Talks & Events

This is no country music

November 1, 2019

Narrated by Nadya Isabella, Aubin Kwon and Julia Dahee Hong.
Photos by Sungpil Yoon

This is no country music takes the form of a performative lecture/collective listening session, around the work of Taiwanese vocalist and composer Koh Bunya, particularly his Earthquake Relief Song. Born in 1910, Bunya’s practice developed between China and Japan. Having been born in Taiwan under Japanese colonial rule, and living in China as the People’s Republic of China was founded, Bunya’s work has come to embody the complexity of the deeply entangled history of this region. This is no country music grapple with lines of query around statelessness, borders, bodies and lived experience. Wang’s methodological approach engages voice, vibration, and practices of listening combined with geological histories of natural disasters. Geological time offers a depth, that requires a different comprehension of time, towards an immediate binary of human/non-human co-existence.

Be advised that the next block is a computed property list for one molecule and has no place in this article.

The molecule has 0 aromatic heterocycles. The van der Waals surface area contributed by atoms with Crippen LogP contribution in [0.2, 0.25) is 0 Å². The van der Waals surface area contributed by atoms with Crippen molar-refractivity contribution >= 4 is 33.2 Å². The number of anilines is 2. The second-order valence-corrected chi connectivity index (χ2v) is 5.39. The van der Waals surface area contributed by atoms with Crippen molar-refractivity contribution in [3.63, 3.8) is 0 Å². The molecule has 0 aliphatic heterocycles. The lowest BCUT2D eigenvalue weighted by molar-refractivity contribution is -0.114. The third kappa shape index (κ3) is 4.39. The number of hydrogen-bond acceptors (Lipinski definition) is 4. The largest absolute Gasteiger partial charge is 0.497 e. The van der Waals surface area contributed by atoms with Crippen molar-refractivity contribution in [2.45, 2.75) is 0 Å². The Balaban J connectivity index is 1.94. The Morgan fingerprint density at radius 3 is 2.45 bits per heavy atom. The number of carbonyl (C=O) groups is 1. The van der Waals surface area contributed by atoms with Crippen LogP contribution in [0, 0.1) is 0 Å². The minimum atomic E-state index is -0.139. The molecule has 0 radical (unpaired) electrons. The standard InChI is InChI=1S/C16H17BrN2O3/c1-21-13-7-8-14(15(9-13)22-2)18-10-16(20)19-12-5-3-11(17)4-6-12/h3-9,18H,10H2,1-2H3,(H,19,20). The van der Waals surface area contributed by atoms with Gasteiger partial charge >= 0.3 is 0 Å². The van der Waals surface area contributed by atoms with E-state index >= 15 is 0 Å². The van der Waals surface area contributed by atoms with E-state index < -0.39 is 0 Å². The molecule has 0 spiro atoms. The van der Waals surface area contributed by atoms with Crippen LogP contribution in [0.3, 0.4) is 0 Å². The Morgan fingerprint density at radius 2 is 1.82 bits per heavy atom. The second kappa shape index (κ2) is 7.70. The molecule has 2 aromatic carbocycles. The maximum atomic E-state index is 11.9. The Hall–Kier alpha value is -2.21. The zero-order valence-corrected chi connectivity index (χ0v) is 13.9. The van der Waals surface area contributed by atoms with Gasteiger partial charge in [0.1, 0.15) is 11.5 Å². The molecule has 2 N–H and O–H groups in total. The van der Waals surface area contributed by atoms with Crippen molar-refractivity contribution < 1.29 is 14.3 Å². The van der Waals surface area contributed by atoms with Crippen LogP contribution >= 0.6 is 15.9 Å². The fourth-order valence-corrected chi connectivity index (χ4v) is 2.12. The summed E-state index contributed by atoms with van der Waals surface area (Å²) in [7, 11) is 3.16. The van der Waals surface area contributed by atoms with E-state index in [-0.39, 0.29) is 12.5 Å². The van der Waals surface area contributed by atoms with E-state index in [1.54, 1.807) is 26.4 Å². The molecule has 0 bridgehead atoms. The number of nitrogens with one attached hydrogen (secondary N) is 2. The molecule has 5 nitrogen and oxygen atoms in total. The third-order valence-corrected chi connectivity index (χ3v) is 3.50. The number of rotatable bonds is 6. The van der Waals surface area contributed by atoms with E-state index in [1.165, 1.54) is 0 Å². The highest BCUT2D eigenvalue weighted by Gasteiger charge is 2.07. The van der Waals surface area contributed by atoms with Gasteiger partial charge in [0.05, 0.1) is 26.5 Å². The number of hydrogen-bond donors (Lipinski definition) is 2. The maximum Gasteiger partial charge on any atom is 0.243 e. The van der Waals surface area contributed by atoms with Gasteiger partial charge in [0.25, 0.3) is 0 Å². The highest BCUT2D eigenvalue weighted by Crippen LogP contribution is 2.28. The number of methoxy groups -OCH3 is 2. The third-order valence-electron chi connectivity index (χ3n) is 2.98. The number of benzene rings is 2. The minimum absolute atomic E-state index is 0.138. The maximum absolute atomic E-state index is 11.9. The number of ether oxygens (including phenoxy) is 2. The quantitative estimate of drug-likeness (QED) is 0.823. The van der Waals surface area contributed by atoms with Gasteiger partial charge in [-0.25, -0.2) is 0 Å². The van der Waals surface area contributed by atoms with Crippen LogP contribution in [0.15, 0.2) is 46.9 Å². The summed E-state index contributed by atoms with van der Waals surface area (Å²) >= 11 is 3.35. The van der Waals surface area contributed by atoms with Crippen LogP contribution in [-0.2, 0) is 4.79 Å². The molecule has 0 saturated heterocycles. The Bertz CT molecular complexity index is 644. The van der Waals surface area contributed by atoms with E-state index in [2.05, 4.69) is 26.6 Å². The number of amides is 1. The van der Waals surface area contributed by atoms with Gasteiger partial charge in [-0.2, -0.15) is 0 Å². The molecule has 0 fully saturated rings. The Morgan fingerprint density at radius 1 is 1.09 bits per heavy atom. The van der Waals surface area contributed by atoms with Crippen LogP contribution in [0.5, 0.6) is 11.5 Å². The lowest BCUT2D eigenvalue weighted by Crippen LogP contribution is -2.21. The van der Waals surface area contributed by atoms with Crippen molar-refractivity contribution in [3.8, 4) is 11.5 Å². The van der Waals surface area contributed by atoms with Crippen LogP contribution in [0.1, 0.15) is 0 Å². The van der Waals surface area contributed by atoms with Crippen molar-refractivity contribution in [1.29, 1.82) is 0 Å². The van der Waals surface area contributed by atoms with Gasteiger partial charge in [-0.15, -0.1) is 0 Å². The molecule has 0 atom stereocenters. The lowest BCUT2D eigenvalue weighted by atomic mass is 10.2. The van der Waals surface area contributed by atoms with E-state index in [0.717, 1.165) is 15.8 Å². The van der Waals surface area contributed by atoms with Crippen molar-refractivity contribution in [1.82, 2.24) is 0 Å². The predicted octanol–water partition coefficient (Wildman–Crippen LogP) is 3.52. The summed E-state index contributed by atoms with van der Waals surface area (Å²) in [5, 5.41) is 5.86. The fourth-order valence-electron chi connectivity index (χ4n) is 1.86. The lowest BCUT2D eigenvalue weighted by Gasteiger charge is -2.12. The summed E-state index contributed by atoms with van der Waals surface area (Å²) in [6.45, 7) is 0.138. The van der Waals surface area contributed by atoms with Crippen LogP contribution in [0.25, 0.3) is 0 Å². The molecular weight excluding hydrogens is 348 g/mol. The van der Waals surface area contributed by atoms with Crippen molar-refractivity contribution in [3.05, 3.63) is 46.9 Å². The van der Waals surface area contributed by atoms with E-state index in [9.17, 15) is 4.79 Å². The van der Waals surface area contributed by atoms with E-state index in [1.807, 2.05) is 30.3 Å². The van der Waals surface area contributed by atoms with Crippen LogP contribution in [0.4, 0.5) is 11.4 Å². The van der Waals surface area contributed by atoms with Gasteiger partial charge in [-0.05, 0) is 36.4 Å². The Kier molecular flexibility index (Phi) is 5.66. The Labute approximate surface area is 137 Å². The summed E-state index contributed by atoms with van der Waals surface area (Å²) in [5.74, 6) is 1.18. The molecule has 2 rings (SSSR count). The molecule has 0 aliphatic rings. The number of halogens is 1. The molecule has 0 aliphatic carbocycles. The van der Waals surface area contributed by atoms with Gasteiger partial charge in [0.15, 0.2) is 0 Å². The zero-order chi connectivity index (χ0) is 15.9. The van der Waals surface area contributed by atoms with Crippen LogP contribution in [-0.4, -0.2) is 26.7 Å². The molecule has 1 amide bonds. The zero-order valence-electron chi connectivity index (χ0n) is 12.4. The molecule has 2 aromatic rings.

This project was commissioned by the Asian Art Biennial and Tokyo Theatre Commons. The first iteration of This is no country music was presented at Theatre Commons Tokyo (March 2019). An iteration of this project is also included as part of the Asian Art Biennial: The Strangers from beyond the Mountain and the Sea, Taichung City, Taiwan (2019).

As an artist-in-residence at Artspeak, Wang will continue to build upon her research, developing methodologies that will take into consideration our location on the unceded territories of the Squamish, Musqueam and Tsleil-Waututh, and this region being situated on the Cascadia Subduction Zone, Pacific Ring of Fire.

 *Recollective: Vancouver Independent Archives Week
This event is part of an ongoing series of Recollective: Vancouver Independent Archives Week. A series of free public events, panels, conversations, and screenings that highlight artist-run centre archives, artists working with archives, and the intersections between contemporary art practices and social movements in Vancouver and beyond.

In its 2019 programming year, Recollective will look beyond Vancouver to host a series of national and international presenters and respondents to examine these issues in a range of global contexts.

Special thanks to Dan Pon and Emma Metcalfe-Hurst.